I’ve been constantly asked about the materials I use as a hand letterer, and while I have shared some of the weapons of mass creation that make my lettering pieces come alive, I’m doing an update to let you guys in on some tools I currently use.
A year of freelancing has opened many opportunities for me to further enhance my craft and know which materials are essential for my work. Although it’s only been a year and I have more to learn, I hope this post will be adequate enough for aspiring letterers out there who are planning to start this out as a hobby. Freelancing at a young age is hard, promise – I’m not discouraging you, but it took a lot of effort to work especially if you’re like me who started this thing as a student. I suggest taking it slow first and making it a hobby to not put too much pressure on yourself.
Anyway, I’m not here to sermon about lettering in general so let’s move on to the materials I use. :)
Ever since I started doodling in high school, I’ve always had my stash of fine liners in different points: 0.2, 0.5, and 0.8. These three are I think the most appropriate points if you want to achieve a variety of weights, especially in lettering, and to achieve certain effects such as shadows, outlines, banners and the like.
Some works of mine which uses fine liners. Most of these include daily drafting and Sketchography outputs.
I am a loyal Uni fine liner user, but on occasion I try out other brands like Pilot, Micron and Artline, which are equally as good (just a bit more expensive). Either way, they’re all manufactured in Japan so they are really of good quality.
For cursive and smoother lettering projects, I use brush and calligraphy pens. My brand preference is usually Artline for calligraphy pens but for brush pens, sometimes I buy from Daiso (I bought some during my trip to Hokkaido) and try out different brands I see – as long as it fits with my budget. If you’re looking for a particular brand of brush pens, try Zig. It also comes in a variety of shades so it’s pretty fun to work with.
I love how brush pens are super smooth on paper. Usually I do freehand lettering with brush pens and try to control my hand when I write.
For watercolors, it’s always Prang. Many people have asked me this and I really recommend Prang especially if you’re like me who was a total newbie to watercolor back then. Apart from its good quality, it’s pretty affordable and you can find it in the nearest bookstore. I’ve yet to try other brands although I’m eyeing on Sakura for my next purchase.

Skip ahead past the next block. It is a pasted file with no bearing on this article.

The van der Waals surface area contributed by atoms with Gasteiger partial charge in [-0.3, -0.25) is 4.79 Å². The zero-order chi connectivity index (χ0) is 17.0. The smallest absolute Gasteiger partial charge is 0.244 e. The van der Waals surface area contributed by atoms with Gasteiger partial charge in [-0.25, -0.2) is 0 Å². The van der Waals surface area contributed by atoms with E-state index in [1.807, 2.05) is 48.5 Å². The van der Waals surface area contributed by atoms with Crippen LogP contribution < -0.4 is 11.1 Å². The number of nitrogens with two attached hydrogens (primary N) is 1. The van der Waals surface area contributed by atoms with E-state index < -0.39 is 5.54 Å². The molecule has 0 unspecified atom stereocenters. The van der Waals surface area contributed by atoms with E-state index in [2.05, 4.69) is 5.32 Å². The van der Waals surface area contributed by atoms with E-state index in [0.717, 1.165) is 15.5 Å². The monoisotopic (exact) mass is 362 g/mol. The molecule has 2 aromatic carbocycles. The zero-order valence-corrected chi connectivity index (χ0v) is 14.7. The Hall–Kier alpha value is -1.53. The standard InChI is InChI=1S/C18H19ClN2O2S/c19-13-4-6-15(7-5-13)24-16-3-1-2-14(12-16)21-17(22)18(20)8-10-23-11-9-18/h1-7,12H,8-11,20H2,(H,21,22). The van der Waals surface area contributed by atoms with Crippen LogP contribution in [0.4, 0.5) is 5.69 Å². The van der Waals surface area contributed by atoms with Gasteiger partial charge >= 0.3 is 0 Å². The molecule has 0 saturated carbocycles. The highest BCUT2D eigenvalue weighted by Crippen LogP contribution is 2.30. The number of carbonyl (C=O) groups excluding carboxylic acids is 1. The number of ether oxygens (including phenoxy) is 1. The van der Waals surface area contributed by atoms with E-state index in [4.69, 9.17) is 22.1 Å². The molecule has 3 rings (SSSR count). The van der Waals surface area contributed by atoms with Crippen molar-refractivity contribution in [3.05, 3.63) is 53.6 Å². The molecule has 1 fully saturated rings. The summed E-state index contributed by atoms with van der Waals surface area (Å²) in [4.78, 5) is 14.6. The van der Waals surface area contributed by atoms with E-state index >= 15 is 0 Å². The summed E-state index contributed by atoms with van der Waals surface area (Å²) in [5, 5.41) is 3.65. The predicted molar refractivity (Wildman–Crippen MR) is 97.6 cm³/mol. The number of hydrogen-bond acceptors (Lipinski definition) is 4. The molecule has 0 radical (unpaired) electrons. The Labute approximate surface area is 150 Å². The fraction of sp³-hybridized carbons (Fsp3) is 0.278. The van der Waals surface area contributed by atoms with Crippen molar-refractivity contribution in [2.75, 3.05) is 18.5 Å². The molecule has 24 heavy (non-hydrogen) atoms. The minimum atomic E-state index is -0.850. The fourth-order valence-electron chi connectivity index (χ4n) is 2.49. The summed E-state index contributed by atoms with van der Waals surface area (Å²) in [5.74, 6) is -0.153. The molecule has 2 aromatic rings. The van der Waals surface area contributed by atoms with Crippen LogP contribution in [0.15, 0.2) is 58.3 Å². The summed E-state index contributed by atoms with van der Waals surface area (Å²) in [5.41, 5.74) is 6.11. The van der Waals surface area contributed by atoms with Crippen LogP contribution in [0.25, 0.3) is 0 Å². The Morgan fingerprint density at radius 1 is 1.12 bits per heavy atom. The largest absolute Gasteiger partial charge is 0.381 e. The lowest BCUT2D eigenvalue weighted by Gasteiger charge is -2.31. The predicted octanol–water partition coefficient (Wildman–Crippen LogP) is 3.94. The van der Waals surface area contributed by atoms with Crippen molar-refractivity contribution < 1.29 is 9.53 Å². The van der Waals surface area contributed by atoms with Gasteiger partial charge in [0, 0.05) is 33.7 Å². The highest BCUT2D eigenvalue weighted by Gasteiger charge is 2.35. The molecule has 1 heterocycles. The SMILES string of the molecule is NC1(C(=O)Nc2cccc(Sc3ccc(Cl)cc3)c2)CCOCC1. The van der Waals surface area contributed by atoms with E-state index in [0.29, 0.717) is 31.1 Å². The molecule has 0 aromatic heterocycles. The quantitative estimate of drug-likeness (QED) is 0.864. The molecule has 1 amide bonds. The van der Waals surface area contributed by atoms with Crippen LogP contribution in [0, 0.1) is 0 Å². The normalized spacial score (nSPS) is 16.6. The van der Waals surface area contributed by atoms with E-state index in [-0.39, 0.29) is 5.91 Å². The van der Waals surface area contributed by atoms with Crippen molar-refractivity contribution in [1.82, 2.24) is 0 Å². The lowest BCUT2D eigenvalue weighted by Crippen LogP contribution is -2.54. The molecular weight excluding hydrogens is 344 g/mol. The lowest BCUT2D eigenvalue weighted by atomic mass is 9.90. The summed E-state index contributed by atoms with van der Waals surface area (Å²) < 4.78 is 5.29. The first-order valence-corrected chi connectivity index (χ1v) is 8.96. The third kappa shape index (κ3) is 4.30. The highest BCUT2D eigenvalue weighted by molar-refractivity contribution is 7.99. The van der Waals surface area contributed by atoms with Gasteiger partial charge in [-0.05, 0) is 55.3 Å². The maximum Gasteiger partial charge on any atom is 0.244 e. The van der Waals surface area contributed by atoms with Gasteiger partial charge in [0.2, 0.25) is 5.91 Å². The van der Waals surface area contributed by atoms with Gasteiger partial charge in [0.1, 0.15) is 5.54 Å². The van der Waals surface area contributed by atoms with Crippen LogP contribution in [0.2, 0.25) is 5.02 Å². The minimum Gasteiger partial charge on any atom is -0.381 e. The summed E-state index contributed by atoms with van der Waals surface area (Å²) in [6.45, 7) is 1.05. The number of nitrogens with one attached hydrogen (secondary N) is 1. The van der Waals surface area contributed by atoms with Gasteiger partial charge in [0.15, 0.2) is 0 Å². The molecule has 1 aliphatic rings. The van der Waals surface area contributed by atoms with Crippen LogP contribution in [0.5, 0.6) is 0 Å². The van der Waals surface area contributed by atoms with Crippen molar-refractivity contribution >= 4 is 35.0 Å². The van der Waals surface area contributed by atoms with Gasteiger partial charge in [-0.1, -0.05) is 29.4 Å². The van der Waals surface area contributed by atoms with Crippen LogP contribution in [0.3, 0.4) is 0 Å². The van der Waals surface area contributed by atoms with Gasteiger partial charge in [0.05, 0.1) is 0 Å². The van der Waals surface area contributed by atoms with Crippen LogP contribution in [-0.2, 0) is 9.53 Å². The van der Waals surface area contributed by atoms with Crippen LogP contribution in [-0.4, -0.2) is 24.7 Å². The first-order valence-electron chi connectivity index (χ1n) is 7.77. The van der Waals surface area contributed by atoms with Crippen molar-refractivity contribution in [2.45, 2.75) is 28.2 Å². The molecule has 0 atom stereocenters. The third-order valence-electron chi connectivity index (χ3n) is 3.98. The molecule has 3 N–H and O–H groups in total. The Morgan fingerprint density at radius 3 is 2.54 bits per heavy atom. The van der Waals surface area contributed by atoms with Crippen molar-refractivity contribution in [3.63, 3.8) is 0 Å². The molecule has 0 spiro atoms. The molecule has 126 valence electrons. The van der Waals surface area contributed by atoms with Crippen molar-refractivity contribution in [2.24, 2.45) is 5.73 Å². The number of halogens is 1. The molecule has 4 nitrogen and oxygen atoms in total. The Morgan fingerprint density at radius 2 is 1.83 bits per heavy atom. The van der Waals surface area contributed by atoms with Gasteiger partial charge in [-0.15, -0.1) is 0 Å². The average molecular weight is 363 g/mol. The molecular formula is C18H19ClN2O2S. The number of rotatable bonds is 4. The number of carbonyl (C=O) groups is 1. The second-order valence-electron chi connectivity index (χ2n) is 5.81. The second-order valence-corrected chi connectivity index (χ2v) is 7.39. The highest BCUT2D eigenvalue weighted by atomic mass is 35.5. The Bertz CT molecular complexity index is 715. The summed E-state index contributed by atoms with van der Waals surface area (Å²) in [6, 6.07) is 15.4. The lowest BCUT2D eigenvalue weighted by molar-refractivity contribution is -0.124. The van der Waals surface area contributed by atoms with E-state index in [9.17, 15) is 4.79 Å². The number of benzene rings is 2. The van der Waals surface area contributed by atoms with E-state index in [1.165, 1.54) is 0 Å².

I’m not much into using coloring materials except watercolor, but I recently purchased Copic markers and they’re really a good investment. I got Copic Ciao, which is a brush pen on one end and a highlighter tip on the other. They come in a variety of shades but they’re pretty pricey (around P200 per pen) so better choose colors that you will be using often. Copic also has a blending marker which helps blend colors. Not really in line with my lettering work but if you’re interested in coloring illustrations, best to visit Singapore and probably Japan to get your share of Copic markers.
In Manila, Dong-A Playon Color is a nice and cheaper alternative. I use it a lot because of the thick and thin twin tip and the color range is enough for me.
Believe it or not, I don’t usually pencil my work first! I have a separate draft notebook for practicing so most of the pencil work is there, but when I do use pencil, I’m not that picky with brands. I usually use random mechanical pencils I find at home or even Mongol. Anything goes, as long as it does its job. Same with erasers – as long as it does its job of erasing well, I’m good.
I use a Muji dotted notebook for initial inputs and my Nuuna as a visual journal. For painting, I use Berkeley & Canson watercolor pads, whichever. I am not picky and brand conscious with sketch pads just as long as the paper quality is good and the price is average.
It’s a long process I have of my work but basically I use these for what I do. It will vary from person to person depending on factors so if I were you, do some canvassing first to find materials that suit your preferences. :)